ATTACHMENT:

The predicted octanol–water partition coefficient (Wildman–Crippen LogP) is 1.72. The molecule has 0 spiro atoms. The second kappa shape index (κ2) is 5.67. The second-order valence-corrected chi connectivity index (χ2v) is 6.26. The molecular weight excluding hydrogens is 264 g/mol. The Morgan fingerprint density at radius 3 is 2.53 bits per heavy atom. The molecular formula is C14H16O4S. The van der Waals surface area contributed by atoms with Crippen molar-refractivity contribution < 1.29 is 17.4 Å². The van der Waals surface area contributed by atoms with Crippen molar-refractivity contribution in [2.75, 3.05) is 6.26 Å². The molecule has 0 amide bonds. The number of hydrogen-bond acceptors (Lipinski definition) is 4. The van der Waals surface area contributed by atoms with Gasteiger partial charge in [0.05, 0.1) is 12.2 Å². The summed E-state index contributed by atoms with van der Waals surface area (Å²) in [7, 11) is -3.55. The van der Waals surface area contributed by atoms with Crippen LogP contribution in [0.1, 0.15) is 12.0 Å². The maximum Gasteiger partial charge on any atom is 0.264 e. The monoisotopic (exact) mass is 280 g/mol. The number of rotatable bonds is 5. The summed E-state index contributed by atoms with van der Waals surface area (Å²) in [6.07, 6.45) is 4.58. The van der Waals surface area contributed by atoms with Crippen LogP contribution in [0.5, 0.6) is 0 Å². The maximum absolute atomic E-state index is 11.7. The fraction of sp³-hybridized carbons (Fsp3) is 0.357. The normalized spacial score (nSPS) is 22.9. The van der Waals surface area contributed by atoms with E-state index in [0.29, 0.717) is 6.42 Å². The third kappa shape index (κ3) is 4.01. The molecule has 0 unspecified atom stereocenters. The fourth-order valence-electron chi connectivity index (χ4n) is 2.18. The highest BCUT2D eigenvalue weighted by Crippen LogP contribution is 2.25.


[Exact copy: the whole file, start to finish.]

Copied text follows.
The predicted octanol–water partition coefficient (Wildman–Crippen LogP) is 1.72. The molecule has 0 spiro atoms. The second kappa shape index (κ2) is 5.67. The second-order valence-corrected chi connectivity index (χ2v) is 6.26. The molecular weight excluding hydrogens is 264 g/mol. The Morgan fingerprint density at radius 3 is 2.53 bits per heavy atom. The molecular formula is C14H16O4S. The van der Waals surface area contributed by atoms with Crippen molar-refractivity contribution < 1.29 is 17.4 Å². The van der Waals surface area contributed by atoms with Crippen molar-refractivity contribution in [2.75, 3.05) is 6.26 Å². The molecule has 0 amide bonds. The number of hydrogen-bond acceptors (Lipinski definition) is 4. The van der Waals surface area contributed by atoms with Gasteiger partial charge in [0.05, 0.1) is 12.2 Å². The summed E-state index contributed by atoms with van der Waals surface area (Å²) in [7, 11) is -3.55. The van der Waals surface area contributed by atoms with Crippen LogP contribution in [0.1, 0.15) is 12.0 Å². The maximum Gasteiger partial charge on any atom is 0.264 e. The monoisotopic (exact) mass is 280 g/mol. The number of rotatable bonds is 5. The summed E-state index contributed by atoms with van der Waals surface area (Å²) in [6.07, 6.45) is 4.58. The van der Waals surface area contributed by atoms with Crippen LogP contribution in [0.5, 0.6) is 0 Å². The maximum absolute atomic E-state index is 11.7. The fraction of sp³-hybridized carbons (Fsp3) is 0.357. The normalized spacial score (nSPS) is 22.9. The van der Waals surface area contributed by atoms with E-state index in [0.29, 0.717) is 6.42 Å². The third kappa shape index (κ3) is 4.01. The molecule has 0 unspecified atom stereocenters. The fourth-order valence-electron chi connectivity index (χ4n) is 2.18. The highest BCUT2D eigenvalue weighted by Crippen LogP contribution is 2.25.